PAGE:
2. 1 L: a shift of Radicalism

Download 8.31 Kb.
Size8.31 Kb.
2.1 L: A Shift of Radicalism

  • Radicalism—During the late 1960s, the character of the civil rights movement began to change. Fewer black workers were interested in cooperating with federal officials or white community leaders, as they increasing felt that whites’ participation in the movement was ineffective and underlined the goal of integration rather than black pride. Instead, many African Americans embraced separatism, or the racial separation of blacks and whites. Some of these freedom fighters saw Malcolm X as a hero, since he had promoted black separatism. They also embraced the new SNCC chairman, Stokely Carmichael, who later took the name of Kwame-Toure. Carmichael sought to exclude white from SNCC’s work in black communities beginning around 1966. He explained, “[White civil rights workers] run from Berkeley to tell us [blacks] what to do in Mississippi; let them look instead at Berkeley. They admonish blacks to be nonviolent; let them preach nonviolence in the white community.”

  • Black Power—During a march in June 1966, Carmichael passionately addressed a Greenwood, Mississippi, audience saying, “We been saying freedom for six years and we ain’t got nothin’. What we gonna start saying now is black power.” Overnight, “Black Power” became the slogan of militant blacks who agreed with Carmichael. Rather than seeking racial integration, as earlier demonstrators had done in bus boycotts and sit-ins, black advocates sought justice, economic power, and African-American representation in positions of political power, and African-American representation in positions of political power, federal leadership, and law enforcement. Black power supporters also emphasized “Black Pride,” or blacks’ positive self-image.

  • The Black Panther Party---One of the key organizations promoting black power was the Black Panther Party. Founders Huey Newton and Bobby Seale lifted the party’s name from a southern black political party’s Black Panther emblem, which symbolized dignity and strength. The Black Panthers began in Oakland, California, and attracted mostly poor, urban blacks from northern cities who were willing to “pick up the gun” and other weapons as self-defense. Armed Black Panthers traveled in groups and followed police officers’ activities to ensure that white police did not harass black men, women, and children. The most daring Panthers openly confronted police. During one tense encounter in front of a journalism office, Newton walked up to a large white policeman who was making gestures to reach for his gun. “You big fat racist pig, draw your gun!’ he yelled, and when the cop did not draw, Newton walked away laughing. The Black Panthers also outlined a 10-point program for gaining justice and better education for African Americans. The federal government, however, viewed the Panthers’ military style fierceness as too threatening. The Federal Bureau of Investigation (FBI) organized COINTELPRO, a covert operation that raced the Black Panthers’ activities, raided the Panthers’ office, and published derogatory cartoons discrediting the party. Ultimately, the FBI and the Panthers’ violent tactics brought about the unraveling of the Black Panther Party.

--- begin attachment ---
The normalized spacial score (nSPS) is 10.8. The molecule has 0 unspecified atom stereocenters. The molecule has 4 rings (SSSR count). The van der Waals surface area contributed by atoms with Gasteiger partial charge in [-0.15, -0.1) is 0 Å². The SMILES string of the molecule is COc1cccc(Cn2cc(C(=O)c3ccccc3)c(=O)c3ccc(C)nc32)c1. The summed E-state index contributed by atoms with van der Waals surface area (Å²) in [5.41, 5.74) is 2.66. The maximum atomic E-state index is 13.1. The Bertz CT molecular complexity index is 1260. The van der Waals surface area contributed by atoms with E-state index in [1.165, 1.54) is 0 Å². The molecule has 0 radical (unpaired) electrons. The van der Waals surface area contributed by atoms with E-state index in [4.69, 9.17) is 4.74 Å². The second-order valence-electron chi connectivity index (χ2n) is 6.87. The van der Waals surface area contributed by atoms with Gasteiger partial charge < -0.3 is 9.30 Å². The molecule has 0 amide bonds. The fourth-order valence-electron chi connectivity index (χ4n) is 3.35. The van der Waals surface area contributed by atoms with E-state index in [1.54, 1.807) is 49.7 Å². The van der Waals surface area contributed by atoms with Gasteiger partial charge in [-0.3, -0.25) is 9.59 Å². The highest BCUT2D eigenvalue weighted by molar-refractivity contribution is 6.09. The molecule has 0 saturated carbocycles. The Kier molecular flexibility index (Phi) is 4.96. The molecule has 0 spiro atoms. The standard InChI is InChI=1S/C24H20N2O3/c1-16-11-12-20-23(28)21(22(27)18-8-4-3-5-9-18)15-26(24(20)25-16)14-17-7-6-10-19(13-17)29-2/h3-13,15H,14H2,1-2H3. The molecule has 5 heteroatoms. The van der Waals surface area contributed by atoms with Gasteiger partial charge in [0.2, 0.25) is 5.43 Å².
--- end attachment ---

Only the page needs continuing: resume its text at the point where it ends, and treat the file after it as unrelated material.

• The Legacy of the Civil Rights Movement—Although incidents of violence between whites and blacks continued to erupt in prisons, in public arenas, and on college campuses, they declined in frequency by the early 1970s, Civil rights activists then focused on integrating schools by busing mostly black students into higher-quality schools in white neighborhoods. By 1974, over 75 percent of black students in the South were enrolled in integrated schools. Black students’ achievements continued to improve in the 1970s; whereas in 1950 only 13% of black students completed high school and 2.2 % completed college, in 1982, 58% completed high school and 12.4 completed college. Demands for black studies departments, black faculty, and black student unions rose on college campuses, and despite some resistance, Afro-American and African studies sprung up nationwide. While poverty, imprisonment, and fractured families continued to trouble many African-American communities, the civil rights movement marked a dramatic change in American society. No longer did the majority of whites or blacks accept that only native-born white Americans deserved first-class citizenship. Nor did most people accept the racial stereotype that African Americans should be “quietly obedient” to their government or peers in the face of discrimination. ON the contrary, blacks’ courage inspired others’ freedom struggles against racial and sexual oppression, creating long lasting change.


  1. What new movement did Stokely Carmichael embrace as leader of the SNCC?

  1. What did the term “Black Power” symbolize?

  1. What types of things did Huey newton and the Black Panther party do to push their agenda?

  1. Steps forward in the civil rights movement:

    1. By 1974:

    2. In 1982:

Download 8.31 Kb.

Share with your friends:

The database is protected by copyright ©de.originaldll.com 2023
send message

    Main page